The Department of Internal Affairs

The Department of Internal Affairs

Te Tari Taiwhenua

Building a safe, prosperous and respected nation

 

Services › Casino and Non-Casino Gaming › Tips for Making Authorised Purpose Grants


Make sure the purpose is shown on your licence

When a licence is applied for, a society has to specify what authorised purposes it intends to raise money for. These authorised purposes are shown on the face of the gaming machine licence and on each venue approval. A society cannot make grants to any purpose which is not included in the authorised purpose statement on the licence.



Make grants to groups

To rule out personal gain, grants should be made to groups rather than individuals. For example, a grant to an amateur soccer club rather than an individual soccer player.


Make sure you know beforehand what the money will be spent on

A society should not grant money to a group to spend as it wishes, even if the group is nominally "charitable". Always make sure it is known specifically what the grant is for. A society must be able to demonstrate that the grant was intended for an authorised purpose.


Grants must be at "arm's length"

There should be no relationship between a society or venue and a grant recipient. Grants must not involve a conflict of interest or an element of commercial gain for a society or venue operator. Grants from a venue cannot go to people who are important as patrons of the venue, for example; the pub darts team or a ten pin bowling team which normally patronises a ten pin bowling gaming venue.


Grants must be unconditional - no deals are allowed

No deals or "backhanders" should be attached to a grant. Grants cannot be conditional on recipients drinking at a particular venue. Similarly, recipients can't "buy" rights to gaming machine funds.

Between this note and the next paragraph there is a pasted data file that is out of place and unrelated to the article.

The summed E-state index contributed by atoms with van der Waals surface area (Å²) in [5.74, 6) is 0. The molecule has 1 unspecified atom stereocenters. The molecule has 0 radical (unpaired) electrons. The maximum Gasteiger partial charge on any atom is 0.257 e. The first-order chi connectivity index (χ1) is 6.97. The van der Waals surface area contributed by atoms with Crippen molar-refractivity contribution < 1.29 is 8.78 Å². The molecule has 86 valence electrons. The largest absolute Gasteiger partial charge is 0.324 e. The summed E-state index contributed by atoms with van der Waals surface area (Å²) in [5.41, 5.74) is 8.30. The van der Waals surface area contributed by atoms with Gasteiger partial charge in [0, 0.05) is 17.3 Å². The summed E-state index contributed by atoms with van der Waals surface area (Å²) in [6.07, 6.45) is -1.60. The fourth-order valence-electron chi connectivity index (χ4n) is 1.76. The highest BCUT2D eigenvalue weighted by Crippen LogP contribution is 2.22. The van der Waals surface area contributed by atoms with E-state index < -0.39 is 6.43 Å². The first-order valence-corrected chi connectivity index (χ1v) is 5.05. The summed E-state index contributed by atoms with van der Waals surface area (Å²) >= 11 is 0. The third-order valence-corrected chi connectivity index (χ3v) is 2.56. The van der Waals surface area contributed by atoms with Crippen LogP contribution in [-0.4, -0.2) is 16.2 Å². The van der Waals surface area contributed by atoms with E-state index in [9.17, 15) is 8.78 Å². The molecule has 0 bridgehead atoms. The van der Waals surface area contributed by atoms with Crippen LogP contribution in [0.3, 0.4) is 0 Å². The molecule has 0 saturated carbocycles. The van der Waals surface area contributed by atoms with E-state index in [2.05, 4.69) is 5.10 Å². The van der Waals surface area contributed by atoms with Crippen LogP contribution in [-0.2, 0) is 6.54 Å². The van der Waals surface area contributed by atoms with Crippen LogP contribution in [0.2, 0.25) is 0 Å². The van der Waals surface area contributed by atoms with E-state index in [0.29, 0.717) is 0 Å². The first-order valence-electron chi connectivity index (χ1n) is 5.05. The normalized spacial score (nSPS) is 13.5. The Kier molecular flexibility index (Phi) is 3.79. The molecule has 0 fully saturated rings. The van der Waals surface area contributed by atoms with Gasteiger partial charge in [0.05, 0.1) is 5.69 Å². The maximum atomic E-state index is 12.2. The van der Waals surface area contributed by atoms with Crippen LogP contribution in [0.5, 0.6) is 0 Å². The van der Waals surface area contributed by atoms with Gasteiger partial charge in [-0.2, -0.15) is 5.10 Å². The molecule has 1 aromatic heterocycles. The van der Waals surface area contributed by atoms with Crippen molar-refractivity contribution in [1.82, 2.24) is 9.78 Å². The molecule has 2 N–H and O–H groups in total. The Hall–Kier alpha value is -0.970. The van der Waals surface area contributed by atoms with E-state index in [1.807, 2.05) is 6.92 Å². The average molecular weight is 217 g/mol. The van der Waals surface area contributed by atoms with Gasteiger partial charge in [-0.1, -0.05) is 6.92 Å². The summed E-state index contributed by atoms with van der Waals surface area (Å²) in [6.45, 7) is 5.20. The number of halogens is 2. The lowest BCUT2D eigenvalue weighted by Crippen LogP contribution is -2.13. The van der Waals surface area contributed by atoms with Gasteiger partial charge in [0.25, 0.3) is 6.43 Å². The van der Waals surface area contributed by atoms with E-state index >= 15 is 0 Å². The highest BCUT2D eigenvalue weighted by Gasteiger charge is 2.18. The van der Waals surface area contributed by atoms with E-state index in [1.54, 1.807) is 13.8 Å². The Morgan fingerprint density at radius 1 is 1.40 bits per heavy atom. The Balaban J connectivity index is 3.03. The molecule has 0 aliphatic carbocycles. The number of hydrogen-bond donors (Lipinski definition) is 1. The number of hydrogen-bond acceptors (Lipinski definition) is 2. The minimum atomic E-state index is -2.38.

Grants must not be retrospective

A grant cannot be made to reimburse money already spent by the grant applicant.


Grants must not be promissory

A grant can only be made from net proceeds that are available and not on the understanding that grants will be approved in the future.


Grants to groups based outside the local area

A society may have internal policies that dictate whether grants are restricted to organisations or activities within the local community or region. However, there is no law or regulation stipulating that grants have to be made locally.


The funds belong to the society

Venue operators do not "make grants". They are agents of the society and the gaming machine funds belong to the society. The decision on the grant must be made by the society. The venue operator is not permitted to have any input into the allocation of funds from machines and must not "promise" funds to any group.

Remember a grant does not have to be made. If there is any doubt about whether a grant application is for an authorised purpose, it is better decline the application than to find out later that gaming funds have been misused.

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